"Mr Geldof said that ensuring that fathers were given the right to equal access could help stem the tide of divorce, which now affects half of all marriages. He predicted that the law would change within the next few decades, making a 50:50 access split the norm - in line with Denmark, Sweden and some US states."
"Courts can't stop mothers from flouting contact orders that grant fathers access to their children. Although judges have the power to impose tough prison sentences for persistent and deliberate breaches they rarely believe it is in the interests of the child to send its mother to prison. Judges lack a range of middle-ranking punishments and incentives to encourage mothers to comply with contact orders."
"Family cases take too long to go through the court system. In last week's case a father spent five years trying to get the courts to allow him proper access to his daughter. In the end he gave up after the judge agreed that the system had failed him. And the secrecy of the family courts means that mothers and fathers are not discouraged from litigation by the prospect of bad publicity while the media is banned from scrutinising obvious failures of the system."
6th April 2004
Proposed extra rights for unmarried fathers in Scotland
“ I want the law to recognise that children are better protected when the adults around them have greater rights and responsibilities for them. There is nothing more distressing as far as children are concerned than being the pawns in a relationship that breaks down. Children need and deserve the love and the support of both parents in these situations irrespective of what the parents then do when they move on with their life. ”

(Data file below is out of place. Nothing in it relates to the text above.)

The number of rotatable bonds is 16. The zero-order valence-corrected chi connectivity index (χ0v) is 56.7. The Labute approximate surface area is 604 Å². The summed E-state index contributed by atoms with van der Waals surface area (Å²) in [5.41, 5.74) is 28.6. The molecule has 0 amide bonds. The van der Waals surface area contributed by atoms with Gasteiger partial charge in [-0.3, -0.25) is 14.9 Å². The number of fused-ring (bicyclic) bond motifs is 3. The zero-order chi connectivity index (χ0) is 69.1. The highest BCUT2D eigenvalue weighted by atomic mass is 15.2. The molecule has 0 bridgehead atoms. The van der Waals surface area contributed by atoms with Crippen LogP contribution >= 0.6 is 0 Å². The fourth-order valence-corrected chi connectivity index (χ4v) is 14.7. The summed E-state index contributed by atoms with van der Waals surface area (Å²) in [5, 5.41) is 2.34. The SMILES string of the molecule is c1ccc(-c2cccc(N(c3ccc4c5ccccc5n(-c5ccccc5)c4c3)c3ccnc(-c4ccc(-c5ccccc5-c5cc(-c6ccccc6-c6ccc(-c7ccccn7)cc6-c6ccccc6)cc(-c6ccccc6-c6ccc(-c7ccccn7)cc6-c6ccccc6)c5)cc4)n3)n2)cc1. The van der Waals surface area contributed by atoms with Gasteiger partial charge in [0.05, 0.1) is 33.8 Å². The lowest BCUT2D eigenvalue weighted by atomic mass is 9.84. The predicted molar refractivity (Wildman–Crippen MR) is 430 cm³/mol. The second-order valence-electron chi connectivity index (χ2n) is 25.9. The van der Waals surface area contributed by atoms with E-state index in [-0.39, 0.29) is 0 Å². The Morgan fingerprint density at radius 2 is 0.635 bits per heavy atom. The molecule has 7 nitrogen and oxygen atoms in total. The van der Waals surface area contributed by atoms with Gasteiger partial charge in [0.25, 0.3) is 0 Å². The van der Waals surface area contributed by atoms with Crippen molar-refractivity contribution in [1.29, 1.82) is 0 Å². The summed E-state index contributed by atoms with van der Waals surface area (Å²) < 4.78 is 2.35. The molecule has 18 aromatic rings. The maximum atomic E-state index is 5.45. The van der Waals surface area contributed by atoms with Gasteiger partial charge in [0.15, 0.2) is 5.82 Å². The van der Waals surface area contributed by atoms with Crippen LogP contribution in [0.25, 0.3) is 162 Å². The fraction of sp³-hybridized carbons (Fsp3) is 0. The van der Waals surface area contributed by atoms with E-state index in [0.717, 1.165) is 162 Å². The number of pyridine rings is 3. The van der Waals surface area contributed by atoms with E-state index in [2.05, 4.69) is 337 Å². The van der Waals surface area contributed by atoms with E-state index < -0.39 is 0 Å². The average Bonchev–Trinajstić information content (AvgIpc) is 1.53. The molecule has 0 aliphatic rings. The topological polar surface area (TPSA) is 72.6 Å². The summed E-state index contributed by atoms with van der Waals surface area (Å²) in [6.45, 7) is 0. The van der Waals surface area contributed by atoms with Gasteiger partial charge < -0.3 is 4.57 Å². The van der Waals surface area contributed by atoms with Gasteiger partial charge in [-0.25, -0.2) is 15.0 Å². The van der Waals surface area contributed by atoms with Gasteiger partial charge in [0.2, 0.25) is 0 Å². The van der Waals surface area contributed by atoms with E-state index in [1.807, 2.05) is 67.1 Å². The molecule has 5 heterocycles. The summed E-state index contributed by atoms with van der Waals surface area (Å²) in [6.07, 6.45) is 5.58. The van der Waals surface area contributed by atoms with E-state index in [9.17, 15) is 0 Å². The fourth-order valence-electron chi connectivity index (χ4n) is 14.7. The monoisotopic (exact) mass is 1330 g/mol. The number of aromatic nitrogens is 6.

Cathy Jamieson, Scotland's Justice Minister
Plans to allow swifter divorces in Scotland and to give greater rights to unmarried fathers were unveiled yesterday by Cathy Jamieson, the Justice Minister.
The proposed changes to family law in Scotland could also see greater legal safeguards for cohabiting couples and more rights for step-parents. Grandparents could also be given greater access rights in the event of a family break-up.
Unmarried fathers who register the birth of their child with the mother will also be given full parental rights under the proposals. At the moment, only the mother has such rights, even if the father’s name is on the child’s birth certificate.
10th April 2004
Alternative punishments for thwarting access?
“ The penalties as they stand are not working because they are seen as too punitive towards children, so we have to look at alternatives which stand more chance of being used. ”
“ We’d agreed that I’d have the children every other weekend and one evening in the week, but she didn’t stick to it.... We went to court and access was granted but soon after that she started disobeying the order.... Every time they came they had notes with them saying I’d given them the wrong food last time or that they hadn’t been comfortable. ”
A few more potential details of the consultation on access appeared in The Times today:
"MOTHERS who defy court orders and prevent their former husbands or partners from seeing their children face tough penalties under government plans to give a fairer deal to fathers. Ministers plan a series of measures to tackle what they believe is a bias against men in the family courts. In particular, they want to send a strong signal to mothers not to break the terms of their access agreements."